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HP is imprisoning powerful Intel Xeons inside water-cooled cages ... for science! The company announced on Monday that it has developed two new classes of server for high-performance computing workloads as it prepares to go against traditional supercomputer makers like Cray, Fujitsu, IBM, SGI, and others for the lucrative high- …

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What OS for Apollo

It would have boon considerate if the article indicated what Operating System (OS) Software HP was running on these Apollo SuperComputers.

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Re: What OS for Apollo

Well the last one out was Domain/OS SR10.4 or 10.5, IIRC?

BTW there were rumours that HP had DomainOS running on the 9000/700 series but chose not to release it....

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Re: What OS for Apollo

At last - a use for my old sysadmin skills!

Strange how numbering goes - I'm guessing that this new Apollo 8000 might have a little more grunt than the old Apollo 10000...

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Re: What OS for Apollo

Linux of course

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Linux

Re: What OS for Apollo

The logic to day, as Linux runs 96% of the top500 supercomputers, is that the OS is mentioned only if it is not Linux. The top50 are all Linux. The next "big" OS is Unix.

http://www.top500.org/

Under Statistics/List Statistics you find the graphs.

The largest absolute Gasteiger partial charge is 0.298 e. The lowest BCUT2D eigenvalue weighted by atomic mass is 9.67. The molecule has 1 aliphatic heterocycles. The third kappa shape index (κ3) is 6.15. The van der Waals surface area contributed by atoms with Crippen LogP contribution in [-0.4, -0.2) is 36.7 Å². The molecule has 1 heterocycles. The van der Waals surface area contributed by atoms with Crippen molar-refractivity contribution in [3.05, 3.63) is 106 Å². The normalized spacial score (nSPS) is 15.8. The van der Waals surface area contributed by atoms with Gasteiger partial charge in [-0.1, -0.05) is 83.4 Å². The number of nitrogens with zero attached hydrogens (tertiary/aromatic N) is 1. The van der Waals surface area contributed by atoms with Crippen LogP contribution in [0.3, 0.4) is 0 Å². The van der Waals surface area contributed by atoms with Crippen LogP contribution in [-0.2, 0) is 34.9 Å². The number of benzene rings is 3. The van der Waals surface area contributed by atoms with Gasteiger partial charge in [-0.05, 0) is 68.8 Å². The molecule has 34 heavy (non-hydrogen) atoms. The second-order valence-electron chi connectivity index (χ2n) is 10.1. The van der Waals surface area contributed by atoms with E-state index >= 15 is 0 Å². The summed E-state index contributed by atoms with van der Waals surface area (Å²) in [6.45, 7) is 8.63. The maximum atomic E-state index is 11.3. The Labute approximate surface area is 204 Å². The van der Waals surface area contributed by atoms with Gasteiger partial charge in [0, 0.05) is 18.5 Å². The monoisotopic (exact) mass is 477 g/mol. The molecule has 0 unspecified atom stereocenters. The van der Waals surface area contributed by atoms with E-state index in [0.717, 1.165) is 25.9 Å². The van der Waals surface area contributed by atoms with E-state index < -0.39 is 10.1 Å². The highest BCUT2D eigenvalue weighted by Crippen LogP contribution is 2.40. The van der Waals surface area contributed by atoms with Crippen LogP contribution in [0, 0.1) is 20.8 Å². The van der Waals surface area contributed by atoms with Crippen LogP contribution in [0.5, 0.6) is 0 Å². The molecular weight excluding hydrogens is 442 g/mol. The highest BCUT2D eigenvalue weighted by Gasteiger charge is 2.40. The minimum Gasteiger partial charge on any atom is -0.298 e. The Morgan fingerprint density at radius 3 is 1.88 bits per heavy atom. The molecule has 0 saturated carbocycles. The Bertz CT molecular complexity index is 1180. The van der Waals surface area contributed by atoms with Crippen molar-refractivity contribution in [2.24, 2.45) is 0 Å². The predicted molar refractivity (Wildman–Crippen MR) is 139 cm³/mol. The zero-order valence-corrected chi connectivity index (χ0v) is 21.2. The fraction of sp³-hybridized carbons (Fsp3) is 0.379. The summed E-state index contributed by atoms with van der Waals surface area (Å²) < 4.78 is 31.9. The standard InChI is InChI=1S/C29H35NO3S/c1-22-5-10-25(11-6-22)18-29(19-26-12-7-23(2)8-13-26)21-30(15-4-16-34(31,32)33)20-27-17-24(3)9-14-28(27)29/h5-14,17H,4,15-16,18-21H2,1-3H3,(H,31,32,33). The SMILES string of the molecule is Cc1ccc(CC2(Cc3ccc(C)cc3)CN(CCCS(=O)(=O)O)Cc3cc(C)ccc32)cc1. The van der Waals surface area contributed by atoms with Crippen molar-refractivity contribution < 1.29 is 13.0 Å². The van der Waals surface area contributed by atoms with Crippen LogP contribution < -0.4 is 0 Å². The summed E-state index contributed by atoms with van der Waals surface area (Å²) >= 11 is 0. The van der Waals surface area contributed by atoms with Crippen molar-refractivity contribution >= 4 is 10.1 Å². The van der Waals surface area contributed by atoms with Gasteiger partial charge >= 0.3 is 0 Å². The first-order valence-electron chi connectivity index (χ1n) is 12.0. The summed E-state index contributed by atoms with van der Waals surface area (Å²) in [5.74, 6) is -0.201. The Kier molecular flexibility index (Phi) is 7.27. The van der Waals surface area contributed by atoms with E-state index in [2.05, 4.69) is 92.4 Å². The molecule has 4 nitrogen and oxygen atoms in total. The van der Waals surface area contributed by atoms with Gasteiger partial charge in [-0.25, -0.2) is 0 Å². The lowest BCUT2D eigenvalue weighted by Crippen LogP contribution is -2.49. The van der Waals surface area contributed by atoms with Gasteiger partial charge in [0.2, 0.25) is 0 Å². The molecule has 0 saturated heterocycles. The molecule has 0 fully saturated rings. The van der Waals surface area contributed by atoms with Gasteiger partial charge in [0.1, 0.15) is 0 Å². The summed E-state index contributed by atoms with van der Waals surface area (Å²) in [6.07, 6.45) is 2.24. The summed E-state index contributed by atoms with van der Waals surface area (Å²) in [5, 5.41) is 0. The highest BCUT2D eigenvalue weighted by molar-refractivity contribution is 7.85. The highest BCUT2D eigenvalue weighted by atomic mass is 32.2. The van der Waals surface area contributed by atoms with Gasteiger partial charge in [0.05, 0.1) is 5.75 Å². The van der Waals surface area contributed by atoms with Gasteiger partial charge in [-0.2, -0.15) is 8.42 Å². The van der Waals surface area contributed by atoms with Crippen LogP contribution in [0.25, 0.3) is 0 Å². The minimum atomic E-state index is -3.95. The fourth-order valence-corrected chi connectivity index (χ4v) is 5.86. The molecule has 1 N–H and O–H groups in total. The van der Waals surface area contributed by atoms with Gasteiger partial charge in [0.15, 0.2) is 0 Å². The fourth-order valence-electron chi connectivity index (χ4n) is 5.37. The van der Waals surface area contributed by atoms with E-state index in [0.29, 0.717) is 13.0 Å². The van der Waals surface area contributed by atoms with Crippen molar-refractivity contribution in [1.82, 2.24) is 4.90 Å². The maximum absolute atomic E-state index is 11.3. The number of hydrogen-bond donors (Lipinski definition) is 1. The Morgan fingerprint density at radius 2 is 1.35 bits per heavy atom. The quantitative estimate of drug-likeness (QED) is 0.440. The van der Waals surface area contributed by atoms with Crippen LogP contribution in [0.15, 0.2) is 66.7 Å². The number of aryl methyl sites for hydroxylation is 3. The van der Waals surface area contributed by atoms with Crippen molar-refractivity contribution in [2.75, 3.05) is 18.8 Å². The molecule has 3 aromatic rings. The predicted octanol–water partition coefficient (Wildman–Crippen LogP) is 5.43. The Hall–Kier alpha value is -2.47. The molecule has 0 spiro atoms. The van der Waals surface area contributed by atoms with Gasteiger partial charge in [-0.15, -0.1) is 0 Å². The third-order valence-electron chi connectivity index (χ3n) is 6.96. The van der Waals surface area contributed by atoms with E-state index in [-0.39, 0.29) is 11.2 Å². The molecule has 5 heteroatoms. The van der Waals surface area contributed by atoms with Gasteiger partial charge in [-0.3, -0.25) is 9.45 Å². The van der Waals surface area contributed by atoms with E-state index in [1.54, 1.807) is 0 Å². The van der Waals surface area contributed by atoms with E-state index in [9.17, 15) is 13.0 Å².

@Mark Honman you forgot to use the "Joke Alert" icon.

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Re: What OS for Apollo

That doesn't make any sense! There's an anonymous coward here that assures us all on a regular basis that Windows dominates the server market and is installed on way more servers than Linux could dream of! Surely this would be reflected in the supercomputer racket with Microsoft's overwhelming presence?

Otherwise Anonymous Cowards on the internet might not be telling the truth about everything! Egads!

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Ah finally - here is why performance/watt matters

Now we see why performance/watt matters - trade-off of compute density vs the systems ability to not fail. Pretty straight forward. It continues to highlight the general weakness of the x86 chipset and lack of technology innovation with x86 vendors in general - HP in this case. IBM had their Power7 775 supercomputer in 2011 which had 12 x 256 core 775 servers in a rack - that is 3072 cores - the solution itself can scale up to 512K cores. IBM seemingly left the market for these very expensive demonstrations of chest thumping - thank goodness. I'd rather see them invest in training and marketing efforts to educate more IT shops and businesses on better options to x86. But, it makes me wonder why HP with all of their own financial troubles would want to jump into these shark infested waters.

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Re: Ah finally - here is why performance/watt matters

"it makes me wonder why HP with all of their own financial troubles would want to jump into these shark infested waters."

That'll be Meg!